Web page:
Likewise, I found this purslane growing wild in the guesthouse garden. Purslane is an annual succulent which can be eaten like salad or spinach leaves – but if you can't get hold of it, you can use any small tasty salad leaves.
A handful of purslane or small salad leaves, washed and dried
150-180g blue cheese
2tbsp clear honey
A few chives cut into 4-5cm lengths
Arrange the salad leaves on serving plates, then break the cheese into nuggets and arrange on the leaves. Spoon the honey over the salad and serve with the chives scattered over.
Apple wedding cake
This is a local wedding recipe that is served as a pre-ceremony snack with a glass of the local plum-distilled alcohol, which is a bit like a rough version of the the French drink vieille prune. The base uses a sweet bread dough which I haven't given you a recipe for, as most people have their own favourite bread dough recipe; it could be yeast- or sourdough-based.
About 300g white bread dough with a couple of tablespoons of honey kneaded into it
Flour for dusting
4 dessert apples, peeled, cored and coarsely grated
1tsp ground cinnamon
For the polenta
A pinch of nutmeg
75g quick cooking polenta
100g caster sugar
100ml double cream
For the topping
150ml double cream
100g caster sugar
4 egg yolks
Roll the bread dough out to about 40cm x 20-30cm or to fit a shallow, lightly greased baking tray. To make the polenta, bring the milk to the boil in a thick-bottomed pan, then stir in the nutmeg, polenta and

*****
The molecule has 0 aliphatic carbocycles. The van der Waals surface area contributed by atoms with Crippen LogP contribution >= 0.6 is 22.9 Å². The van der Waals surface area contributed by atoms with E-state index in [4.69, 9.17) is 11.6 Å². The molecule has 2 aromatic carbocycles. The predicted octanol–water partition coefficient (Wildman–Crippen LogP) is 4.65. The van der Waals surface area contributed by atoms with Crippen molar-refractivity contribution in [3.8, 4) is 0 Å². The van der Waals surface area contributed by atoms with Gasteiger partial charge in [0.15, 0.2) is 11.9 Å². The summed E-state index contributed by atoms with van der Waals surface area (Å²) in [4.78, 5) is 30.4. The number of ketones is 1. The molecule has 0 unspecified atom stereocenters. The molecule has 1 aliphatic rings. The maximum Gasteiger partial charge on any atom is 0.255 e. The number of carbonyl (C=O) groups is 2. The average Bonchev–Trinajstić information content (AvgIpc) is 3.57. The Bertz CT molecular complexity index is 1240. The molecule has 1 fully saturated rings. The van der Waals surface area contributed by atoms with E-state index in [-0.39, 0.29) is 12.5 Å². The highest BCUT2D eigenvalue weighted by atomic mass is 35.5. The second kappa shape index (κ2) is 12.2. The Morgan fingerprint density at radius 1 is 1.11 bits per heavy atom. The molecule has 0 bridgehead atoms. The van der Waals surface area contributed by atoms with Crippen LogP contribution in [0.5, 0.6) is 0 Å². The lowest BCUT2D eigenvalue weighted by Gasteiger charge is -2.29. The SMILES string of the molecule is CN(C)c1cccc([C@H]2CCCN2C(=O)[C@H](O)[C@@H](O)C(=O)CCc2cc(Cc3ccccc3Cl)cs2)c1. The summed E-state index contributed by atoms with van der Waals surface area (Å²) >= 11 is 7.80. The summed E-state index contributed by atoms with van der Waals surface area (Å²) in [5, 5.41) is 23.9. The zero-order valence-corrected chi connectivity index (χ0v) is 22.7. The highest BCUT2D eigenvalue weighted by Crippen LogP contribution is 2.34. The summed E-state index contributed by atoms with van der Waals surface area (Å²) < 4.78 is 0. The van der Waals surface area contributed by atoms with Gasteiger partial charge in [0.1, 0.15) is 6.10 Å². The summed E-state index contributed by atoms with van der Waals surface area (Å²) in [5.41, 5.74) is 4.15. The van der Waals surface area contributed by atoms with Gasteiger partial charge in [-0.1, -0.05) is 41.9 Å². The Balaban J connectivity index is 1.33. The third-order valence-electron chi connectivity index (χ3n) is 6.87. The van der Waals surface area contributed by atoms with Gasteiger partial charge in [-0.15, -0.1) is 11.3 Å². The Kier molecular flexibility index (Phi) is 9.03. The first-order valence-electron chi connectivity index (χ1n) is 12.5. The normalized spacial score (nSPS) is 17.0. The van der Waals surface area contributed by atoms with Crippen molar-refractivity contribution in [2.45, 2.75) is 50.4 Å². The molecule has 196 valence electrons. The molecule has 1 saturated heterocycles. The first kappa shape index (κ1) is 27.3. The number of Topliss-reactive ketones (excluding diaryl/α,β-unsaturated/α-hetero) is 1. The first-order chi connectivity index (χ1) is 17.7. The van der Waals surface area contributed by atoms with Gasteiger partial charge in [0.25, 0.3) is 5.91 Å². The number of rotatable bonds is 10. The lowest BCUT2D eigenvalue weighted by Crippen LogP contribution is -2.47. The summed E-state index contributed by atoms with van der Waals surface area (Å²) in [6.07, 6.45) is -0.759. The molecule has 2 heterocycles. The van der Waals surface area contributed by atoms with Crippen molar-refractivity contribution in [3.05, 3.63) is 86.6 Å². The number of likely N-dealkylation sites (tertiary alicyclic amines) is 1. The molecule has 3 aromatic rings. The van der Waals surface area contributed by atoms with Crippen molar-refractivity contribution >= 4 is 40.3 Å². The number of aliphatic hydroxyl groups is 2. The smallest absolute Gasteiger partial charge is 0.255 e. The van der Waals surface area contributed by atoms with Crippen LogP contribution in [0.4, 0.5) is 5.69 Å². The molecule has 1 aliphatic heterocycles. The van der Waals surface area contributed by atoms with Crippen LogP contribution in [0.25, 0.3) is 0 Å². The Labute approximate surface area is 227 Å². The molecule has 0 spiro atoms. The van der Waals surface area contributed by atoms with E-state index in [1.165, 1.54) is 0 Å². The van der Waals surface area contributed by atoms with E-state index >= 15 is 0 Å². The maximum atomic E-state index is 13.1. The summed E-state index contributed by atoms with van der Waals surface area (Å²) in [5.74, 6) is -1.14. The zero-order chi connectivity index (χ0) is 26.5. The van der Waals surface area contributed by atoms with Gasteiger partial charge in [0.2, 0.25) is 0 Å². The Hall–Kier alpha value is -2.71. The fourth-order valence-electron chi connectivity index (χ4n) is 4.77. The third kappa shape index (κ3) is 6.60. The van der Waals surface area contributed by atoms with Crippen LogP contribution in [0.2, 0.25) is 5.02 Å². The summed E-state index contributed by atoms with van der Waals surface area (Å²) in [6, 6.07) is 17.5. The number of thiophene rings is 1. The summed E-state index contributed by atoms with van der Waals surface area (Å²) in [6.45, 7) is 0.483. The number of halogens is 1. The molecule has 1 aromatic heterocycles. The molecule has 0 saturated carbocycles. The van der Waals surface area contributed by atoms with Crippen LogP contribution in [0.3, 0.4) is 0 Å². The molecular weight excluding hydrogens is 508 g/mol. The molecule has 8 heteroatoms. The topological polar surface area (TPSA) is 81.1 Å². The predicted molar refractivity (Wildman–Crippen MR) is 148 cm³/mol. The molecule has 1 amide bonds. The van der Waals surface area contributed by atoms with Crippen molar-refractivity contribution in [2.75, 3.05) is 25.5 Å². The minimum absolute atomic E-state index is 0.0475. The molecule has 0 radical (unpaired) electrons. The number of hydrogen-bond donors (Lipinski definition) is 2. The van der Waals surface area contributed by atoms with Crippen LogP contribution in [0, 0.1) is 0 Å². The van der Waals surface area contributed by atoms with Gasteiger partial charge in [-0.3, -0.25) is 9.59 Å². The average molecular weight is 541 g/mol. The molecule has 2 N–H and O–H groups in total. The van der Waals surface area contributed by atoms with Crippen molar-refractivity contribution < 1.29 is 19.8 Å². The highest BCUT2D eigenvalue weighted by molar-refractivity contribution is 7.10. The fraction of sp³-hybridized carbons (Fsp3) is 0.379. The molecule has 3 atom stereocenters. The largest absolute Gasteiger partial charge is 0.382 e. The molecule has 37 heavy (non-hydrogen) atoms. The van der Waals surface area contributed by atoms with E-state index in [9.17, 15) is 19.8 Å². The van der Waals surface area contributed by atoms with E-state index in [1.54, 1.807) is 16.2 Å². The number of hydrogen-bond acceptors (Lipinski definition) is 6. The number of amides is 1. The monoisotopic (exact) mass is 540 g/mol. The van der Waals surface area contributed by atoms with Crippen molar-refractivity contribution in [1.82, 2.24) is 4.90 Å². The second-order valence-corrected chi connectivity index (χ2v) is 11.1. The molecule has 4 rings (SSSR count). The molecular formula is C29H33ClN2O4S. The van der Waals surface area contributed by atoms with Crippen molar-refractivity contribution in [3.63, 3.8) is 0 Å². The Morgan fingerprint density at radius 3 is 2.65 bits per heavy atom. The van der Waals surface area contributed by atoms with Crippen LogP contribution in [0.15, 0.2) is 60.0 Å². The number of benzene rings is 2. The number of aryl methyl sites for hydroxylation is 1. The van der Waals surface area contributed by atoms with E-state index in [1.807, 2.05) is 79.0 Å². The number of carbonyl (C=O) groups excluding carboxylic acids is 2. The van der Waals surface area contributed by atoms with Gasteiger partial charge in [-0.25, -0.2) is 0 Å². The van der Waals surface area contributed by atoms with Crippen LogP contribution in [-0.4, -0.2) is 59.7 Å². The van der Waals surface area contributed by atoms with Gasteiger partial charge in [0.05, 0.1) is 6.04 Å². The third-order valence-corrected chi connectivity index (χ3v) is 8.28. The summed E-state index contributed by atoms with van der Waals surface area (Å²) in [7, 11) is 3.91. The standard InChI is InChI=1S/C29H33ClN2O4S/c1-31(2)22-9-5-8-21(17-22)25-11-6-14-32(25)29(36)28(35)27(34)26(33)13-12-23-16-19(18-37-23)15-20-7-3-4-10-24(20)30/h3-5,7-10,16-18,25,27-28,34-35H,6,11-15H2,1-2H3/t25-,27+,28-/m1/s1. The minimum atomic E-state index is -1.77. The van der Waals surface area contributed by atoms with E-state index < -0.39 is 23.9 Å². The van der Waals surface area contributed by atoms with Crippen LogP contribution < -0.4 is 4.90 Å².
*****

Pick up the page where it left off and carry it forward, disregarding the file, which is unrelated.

sugar and simmer gently for about 10 minutes, stirring every so often (a simmer plate is perfect for this). Add the cream and continue cooking for another couple of minutes and remove from the heat. The polenta shouldn't be too stiff; if it is then just add a little more milk.
For the topping, bring the cream and sugar to the boil, place the egg yolks in a bowl and whisk the cream mixture on to them. Return to the pan and stir or whisk over a very low heat until it begins to thicken, then remove from the heat.
Meanwhile, preheat the oven to 200C/gas mark 6. Spread the polenta over the dough, mix the apple and cinnamon together and scatter over the polenta; then spoon over the cream mixture.
Bake for about 30-40 minutes until golden, then leave to rest, scatter over a little caster sugar, remove from the tray and cut into squares or rectangles.
Roasted green onions with raisins
This was one of the starters at the feast. It's deliciously simple and it was served with tiny dried wild berries; for this recipe I've used raisins instead. If you can't find large bulbous spring or green onions, then you could use large shallots.
250-300g large spring onions, cut to about 5-6cm from the ends
2tbsp raisins, soaked in water overnight
100ml red wine
2-3tbsp olive oil
Salt and freshly ground black pepper
Preheat the oven to 180C/gas mark 5. Place the onions in a roasting tray with the olive oil and season. Cook for about 30 minutes until tender, turning them as they are cooking. Meanwhile, drain the raisins, put them in a pan with the red wine and simmer until the wine has evaporated. To serve, toss the raisins and onions together and serve hot or at room temperature.